In the watercolor “Coming across a scene like this one cannot but think of Manet’s Le Déjeuner sur l’herbe” (2020), which is dated June 12, 2020, the artist depicts a large group of bare-chested men in shorts lounging on an urban plot of grass. The date tells us that it was made shortly after New York began to open back up, and people started to gather in outdoor public spaces. The three men seated in the foreground echo the woman and two men in Edouard Manet’s groundbreaking painting, but this is neither pastiche nor parody. Rather, the correspondence the artist noticed and calls attention to, as he does in other works in the exhibition, suggests the immensity of his visual memory.
At the same time, what transports Liu’s watercolor into a singular place is his attention to color and light. The central figure in the group of three men is Black; all those around him are white. The people on the left are tinted yellow, as the sun is shining on them, while the ones on the right are pink. Many different tones and hints of light are integrated to compose the central figure’s dark brown skin. Careful and affectionate attention is paid to each figure’s skin tones, posture, and facial expressions, all achieved in the medium of watercolor, where nothing can be erased. Every mark and color is devoted to the artist’s perception — there are no embellishments or elaborations.
The watercolor “Kitchen Paper cannot be flushed down the Toilet, right, 2020.4.4,” is a wonderful tonal view of a roll of paper towels resting on a toilet tank, a quick yet careful placing of pale yellows, blues, off whites, and grays. There is a close-up profile of a fat sparrow standing on the sidewalk in “The Sparrow who does not fly,” dated April 23, 2020.
The range of subjects and views underscores a person who is remarkably open to the world, from a blooming tree, to children’s toys left at a park, to an evening view of the top of the Empire State Building, seen between two buildings, to a homeless man’s legs sticking out of a doorway. The fact that we do not see the entire figure in the latter seems deliberate, at once tactful and direct. Liu paints daytime, evening, and nighttime views. You never get the feeling that he is looking for something; there is no hierarchy to what he chooses.
In the photographs that he has painted over, I felt that he was painting something he had remembered or, perhaps, had seen in another photograph of the same scene. For “Beatles plus One,” dated June 4, 2020, Liu begins with a C-print of an empty street, and paints five policeman in various postures, masked and unmasked, crossing the intersection from right to left. The work’s title refers to the famous photograph of the Beatles striding in a line across Abbey Road, from left to right. If Liu is being critical of their slovenly attitude, it is with a light hand. If anything, the policemen look rather ill-prepared and a tad pathetic, perhaps even apprehensive of what awaits them.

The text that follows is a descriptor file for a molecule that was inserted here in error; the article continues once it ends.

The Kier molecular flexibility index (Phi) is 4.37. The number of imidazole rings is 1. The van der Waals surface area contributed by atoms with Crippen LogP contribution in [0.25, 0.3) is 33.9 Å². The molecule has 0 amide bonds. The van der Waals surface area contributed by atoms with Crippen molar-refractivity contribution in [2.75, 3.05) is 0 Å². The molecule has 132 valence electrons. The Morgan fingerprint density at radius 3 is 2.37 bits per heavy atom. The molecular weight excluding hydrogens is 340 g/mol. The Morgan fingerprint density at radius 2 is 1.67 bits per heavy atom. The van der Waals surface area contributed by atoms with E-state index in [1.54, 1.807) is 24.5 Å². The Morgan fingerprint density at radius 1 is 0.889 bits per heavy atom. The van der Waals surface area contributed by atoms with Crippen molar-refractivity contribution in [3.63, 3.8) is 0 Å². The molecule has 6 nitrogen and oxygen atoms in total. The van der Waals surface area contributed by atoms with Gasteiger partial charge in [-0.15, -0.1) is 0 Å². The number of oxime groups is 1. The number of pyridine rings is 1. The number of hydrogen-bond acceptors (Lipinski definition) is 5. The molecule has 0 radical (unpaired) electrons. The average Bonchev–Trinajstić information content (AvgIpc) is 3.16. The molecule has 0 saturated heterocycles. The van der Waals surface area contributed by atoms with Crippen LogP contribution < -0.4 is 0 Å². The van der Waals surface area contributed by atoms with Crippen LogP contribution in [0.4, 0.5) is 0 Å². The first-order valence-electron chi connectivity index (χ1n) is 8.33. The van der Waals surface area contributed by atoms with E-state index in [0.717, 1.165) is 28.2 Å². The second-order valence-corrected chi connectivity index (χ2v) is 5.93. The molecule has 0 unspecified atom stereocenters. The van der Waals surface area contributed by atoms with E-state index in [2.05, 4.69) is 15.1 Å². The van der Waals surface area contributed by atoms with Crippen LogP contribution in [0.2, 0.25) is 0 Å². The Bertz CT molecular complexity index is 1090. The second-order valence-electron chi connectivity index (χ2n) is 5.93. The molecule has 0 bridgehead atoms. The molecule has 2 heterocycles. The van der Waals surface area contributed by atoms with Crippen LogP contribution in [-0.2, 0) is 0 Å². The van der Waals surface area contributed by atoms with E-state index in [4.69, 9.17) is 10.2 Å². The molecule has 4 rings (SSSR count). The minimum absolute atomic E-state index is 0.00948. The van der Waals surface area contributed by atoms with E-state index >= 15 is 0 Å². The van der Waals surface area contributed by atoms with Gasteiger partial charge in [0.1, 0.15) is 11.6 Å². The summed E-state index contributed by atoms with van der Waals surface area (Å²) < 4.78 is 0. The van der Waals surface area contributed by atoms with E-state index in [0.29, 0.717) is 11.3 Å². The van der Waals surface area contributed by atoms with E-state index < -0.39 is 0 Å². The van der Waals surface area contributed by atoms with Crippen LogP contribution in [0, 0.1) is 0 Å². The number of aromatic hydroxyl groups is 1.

As Manhattan transitioned from the largely empty streets of the quarantine to demonstrations and large groups of police, Liu kept looking, kept going out, and kept making watercolors and taking photographs, to work on later. His attention to detail, to the color and light, is masterful and precise.
Following his encounter with Asian art, Vincent van Gogh dislodged the mark and line from description, helping set art on a journey toward abstraction. The root of Liu’s mark-making is calligraphy, which he moves toward realism. From the daubs of color evoking light passing through blossoming trees to the indication of wood grain on a boarded-up window to a sidewalk’s changing complexion, the range and fluidity of his marks are always in response to the particularities of the actual world. The merging of mark and color, and his sensitivity to light and dark, feel effortless, though we know they are not. This is Liu’s genius; there are no signs of hesitation in his work.
In Liu’s watercolors and painted-over photographs, the viewer encounters scenes in which hand, eye, and intelligence work in astonishing tandem. The transitory and ephemeral world, at once hauntingly beautiful and coolly indifferent, has left its imprint on the artist’s senses. Along with the wide range of marks and densities and nuances of color, we get deep pools and unexpected eddies of feeling. We are the lucky beneficiaries of a vision at once candid and sophisticated, open and sincere, witty and compassionate — an unlikely combination in this dark, nerve-fraying, and isolating period in history.
Liu Xiaodong: Spring in New York at Lisson Gallery is viewable online through July 12.